California IOUs - One Step Closer To The Brink And About To Break

Posted 01 Sep 2010

California IOUs are beginning to infringe on the Federal Reserve's exclusive monopoly regarding legal tender fiat currency. On 23 August 2010 California bill A.B 1506 passed 9-0 and contains a provision that "a state agency shall accept from a person or entity a registered warrant issued by the Controller that is endorsed by that payee , at full face value".

This failing State is now one step closer to the financial abyss event horizon and the gravitational pull of economic law continues exerting tremendous pressure.

[pullquote]California's budget deficit is 1.267% of the United States' while its GDP is about 13%.[/pullquote]UNITED STATES CONSTITUTIONAL MONETARY SYSTEM

The language of the Constitution is both exceedingly simple yet extremely profound in its consequences. In Article I, Section 8, Clause 5 and Article I, Section 10, Clause 1, silver and gold coin are adopted as the exclusive money and currency of the United States. The term 'dollar' is written twice in the Constitution in Article I, Section 9 and in the Seventh Amendment. But what is a dollar?

Constitutionally, a dollar is a silver coin containing 371-1/4 grains of silver. Thus, the legal value of silver coinage must be proportional to the weight of silver contained and any gold coinage must be proportional to the exchange value between silver and gold based on the exchange rate in the free market.

Despite these clear Constitutional prescriptions the commonly accepted instrument in the United States is the Federal Reserve Note. The market share for Federal Reserve Note coupons, emblazoned with images of sacrosanct sociopaths like Abraham Lincoln or Alexander Hamilton, is increased because they are given preferential yet unconstitutional treatment under 31 USC 5,101-5,118. Now California appears to be attempting to infringe on this hallowed monopoly. The revision history has largely excised the true Abraham Lincoln facts.


Fiat currency is a currency issued by a State which is neither legally convertible to any other thing nor fixed in value in terms of any objective standard such as gold or silver. Thus, fiat currency is without intrinsic value.

Because fiat currency is usually just some form of little colored coupon with no intrinsic value the State often has to resort to violence to increase liquidity. These immoral market interferences to enhance the little colored coupon's market share generally consist of four prongs: (1) making the currency the unit for payment of taxes and fees for public expenditures, (2) by declaring the little colored coupons 'legal tender for all debts, public and private', (3) imposing taxes on competing currencies and (4) by outlawing contracts payable in any other form of money or currency, especially currency that does not require force to be accepted such as commodity money like gold or silver.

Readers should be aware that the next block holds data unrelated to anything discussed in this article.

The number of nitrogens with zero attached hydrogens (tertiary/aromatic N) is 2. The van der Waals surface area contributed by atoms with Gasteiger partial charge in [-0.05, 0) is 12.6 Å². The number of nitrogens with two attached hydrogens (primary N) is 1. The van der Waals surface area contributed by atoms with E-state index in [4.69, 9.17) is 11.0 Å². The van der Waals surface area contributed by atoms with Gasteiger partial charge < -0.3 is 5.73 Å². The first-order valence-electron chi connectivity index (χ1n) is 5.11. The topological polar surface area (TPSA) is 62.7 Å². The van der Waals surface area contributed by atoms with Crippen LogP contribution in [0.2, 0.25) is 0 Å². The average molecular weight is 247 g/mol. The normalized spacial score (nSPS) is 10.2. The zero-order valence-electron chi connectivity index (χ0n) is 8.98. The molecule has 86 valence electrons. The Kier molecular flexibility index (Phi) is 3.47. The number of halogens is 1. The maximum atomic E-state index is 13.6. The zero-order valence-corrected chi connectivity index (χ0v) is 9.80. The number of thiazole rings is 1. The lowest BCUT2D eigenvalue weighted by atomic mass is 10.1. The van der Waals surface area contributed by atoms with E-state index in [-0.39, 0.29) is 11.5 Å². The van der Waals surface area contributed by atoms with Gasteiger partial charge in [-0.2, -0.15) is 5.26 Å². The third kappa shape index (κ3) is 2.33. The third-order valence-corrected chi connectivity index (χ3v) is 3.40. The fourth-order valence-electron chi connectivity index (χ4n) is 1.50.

By issuing IOUs and passing a bill requiring state agencies to accept them at full face value, California will be infringing on the Federal Reserve's Congressionally granted monopoly. Like the Kelantan State in Malaysia that is encouraging the use of gold and silver coins in ordinary daily transactions this seemingly small action actually poses a significant threat to the Federal Reserve Note's status as the world reserve currency.

Why? Because the next few steps California could easily take is to either declare the IOUs legal tender for all debts public and private or impose taxes for using FRN$s in California or completely outlaw the use of FRN$s in California.

Given that California GDP is the largest of any US State and the eighth largest economy in the world, between Italy with $1.76T in debt and Russia, it seems fairly perplexing that they are worried about a measly $19B budget deficit when the United States budget deficit is about $1,500B. In other words, California's budget deficit is 1.267% of the United States' while its GDP is about 13%.

How could California access its 'credit worthiness' when compared with other sovereigns like Italy with its nearly $2T in debt? Slap a bear on its IOUs, call it a California dollar while making it redeemable in silver, pass a bill to make California dollars legal tender and then impose taxes or prohibit the use of Federal Reserve Notes in California. Indeed, in conjunction with H.R. 4248 The Free Competition In Currency Act every State should begin issuing their own currency.


The Federal Reserve does not want any competition to its little colored coupons in the currency market. Want to know why gold rises at most only about 30% per year? Its the gold price suppression scheme as uncovered by GATA in conjunction with IRS Topic 409 where the net capital gain of collectibles, such as American Eagle gold coins which are legal tender under 31 USC 5,103, are taxed at a maximum rate of 28%.

But either way California is being pulled into a situation it cannot recover from. How will California fund its chronic budget deficit and debt when can neither be surreptitiously bailed out by the federal government via Citigroup nor print its own California dollars?


The Federal Reserve's monopoly over the currency market is increasingly facing overt and covert threats. The more credible the threats the less demand for its little colored coupons. But the Federal Reserve Note is merely the King Ghost of currency illusions and has no substance compared to the Ancient Metal of Kings, gold, or Tears of the Moon, silver.

Countless fiat currencies have come and gone through the ages while these elements have always been worth something. The Great Credit Contraction continues and even if there is a California dollar created the smart holders of capital will bypass it and move directly into the monetary metals.